When I saw the commercials for District 9, I had high hopes. I thought the movie would present and interesting story, perhaps one with my favorite blend of aliens, conspiracy, weird stuff, cool effects, and some scary stuff. I can, unfortunately, sum up my experience in one line: “not as cool as I hoped.” However, the movie is not bad-it just did not live up to its potential.
On the plus side, the acting was competent, the special effects were up to the usual standards of Hollywood, and the story was mostly adequate. However, it did have some flaws that are worth considering.
One is that the movie, which could have broken some new ground, stuck with many tired and worn formulas. First, there are the stock characters. There is the evil corporate fellow who will do anything for a profit, the evil scientists who have no qualms about doing horrible things, and the macho military guy who gets to die horribly in the end. While these are the sort of characters that we get in sci-fi, it would be nice to have a high end film do something a bit different. Second, there are the worn plot elements: the evil corporation that will do anything to get weapons, the macho military guy dying horribly in the end, the sudden and improbable bonding between characters, and so on. These stock elements are adequate for building an adequate film-but not a great (or even good) one.
The movie seems like it might have been intended to say something about race, corporate evil, or other such things. However, it did not get beyond what seems like vague gestures in those directions.
Another problem is the matter of plot holes. Naturally, plot holes are all but inevitable, but there are some that damage the film enough to be worth writing about.
First, the evil corporation is presented as being obsessed with the alien’s weapon technology (which only works for the aliens). Yet, they never do the obvious: getting the aliens to serve as soldiers. Or, if the aliens will not serve willingly, using them as living triggers (as was done with the main character when he was becoming an alien). As a minor point, it seems odd that in 20 years they would not be able to figure out how to use the technology in the weapons-but perhaps the weapons are just that amazing.
Second, giving how amazing the alien technology was and the fact that the aliens are presented as being fairly violent, it is not clear why they did not use their weapons to take what they wanted. The movie does present them as lacking in initiative, but the use of direct violence was presented as being within their capabilities. They also were able to operate their equipment-for example, they “drove” the mech/powered armor to the Nigerians. It is also not clear why the Nigerians were allowed there and why the evil corporation did not grab up every piece of alien technology.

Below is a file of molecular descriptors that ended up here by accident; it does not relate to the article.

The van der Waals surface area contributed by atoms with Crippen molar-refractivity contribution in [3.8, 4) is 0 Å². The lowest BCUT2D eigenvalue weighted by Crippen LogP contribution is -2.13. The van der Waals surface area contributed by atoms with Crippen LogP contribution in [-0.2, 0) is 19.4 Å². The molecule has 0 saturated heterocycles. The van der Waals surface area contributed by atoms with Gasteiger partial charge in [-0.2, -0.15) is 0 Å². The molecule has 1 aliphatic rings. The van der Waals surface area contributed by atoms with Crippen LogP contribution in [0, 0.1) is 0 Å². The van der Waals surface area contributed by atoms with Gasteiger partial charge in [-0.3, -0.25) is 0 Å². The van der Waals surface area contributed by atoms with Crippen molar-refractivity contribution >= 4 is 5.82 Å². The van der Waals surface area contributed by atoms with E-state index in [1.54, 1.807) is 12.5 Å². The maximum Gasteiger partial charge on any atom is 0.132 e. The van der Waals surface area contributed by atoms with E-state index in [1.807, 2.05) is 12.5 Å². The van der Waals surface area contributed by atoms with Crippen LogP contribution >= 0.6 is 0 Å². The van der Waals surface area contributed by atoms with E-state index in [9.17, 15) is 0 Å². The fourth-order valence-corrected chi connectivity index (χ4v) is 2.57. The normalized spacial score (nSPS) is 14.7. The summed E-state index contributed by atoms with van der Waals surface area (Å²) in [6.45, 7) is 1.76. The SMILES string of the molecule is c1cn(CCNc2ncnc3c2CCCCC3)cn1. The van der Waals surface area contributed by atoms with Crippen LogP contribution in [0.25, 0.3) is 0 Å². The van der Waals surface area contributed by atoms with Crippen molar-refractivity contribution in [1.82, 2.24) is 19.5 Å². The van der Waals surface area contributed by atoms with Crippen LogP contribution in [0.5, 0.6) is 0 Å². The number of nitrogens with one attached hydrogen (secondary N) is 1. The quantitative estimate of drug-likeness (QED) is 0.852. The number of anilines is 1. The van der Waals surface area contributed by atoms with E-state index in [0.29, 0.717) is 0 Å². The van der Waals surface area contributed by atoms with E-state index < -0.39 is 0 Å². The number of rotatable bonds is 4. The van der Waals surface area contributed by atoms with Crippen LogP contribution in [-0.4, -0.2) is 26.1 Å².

Third, the aliens are presented as having arrived on earth because they are, in short, idiots. However, the main alien character, Christopher Johnson, is quite intelligent and motivated. It seems rather odd that he would just have allowed the ship to drift to earth, given his abilities. Of course, perhaps he was just a baby alien when the ship arrived on earth (although he had the foresight to gather fluid for 20 years).
Fourth, there is the fluid. One key part of the plot is that Johnson has been gathering a fluid from the alien technology that apparently works as a fuel for the command module/small ship. The main human character, Wikus, finds the fluid tube and sprays himself with the fluid (which, in addition to its ability to fuel a space ship also converts humans into aliens). The problem here is that the point is made that the fluid had to be gathered over 20 years, yet there was still enough to power the ship even after Wikus sprayed quite a bit on his face. It seems that the aliens could have left long ago if they had all that extra fuel.
Fifth, a minor point is that Wikus was amazing at operating the alien mech/powered armor. Given that people have difficulty operating something as simple as a bicycle or car without extensive experience, it seemed rather odd that he could not only use it, but also use it like a master of battle. At least in Aliens, Ripley had a plausible reason as to why she would be good with the powered cargo handler. Of course, it could be said that the mech did the real fighting and the operator just sort of indicated what he wanted it to do.
Overall, the film was worth the $4.75 I paid to see it. But, I was hoping for more.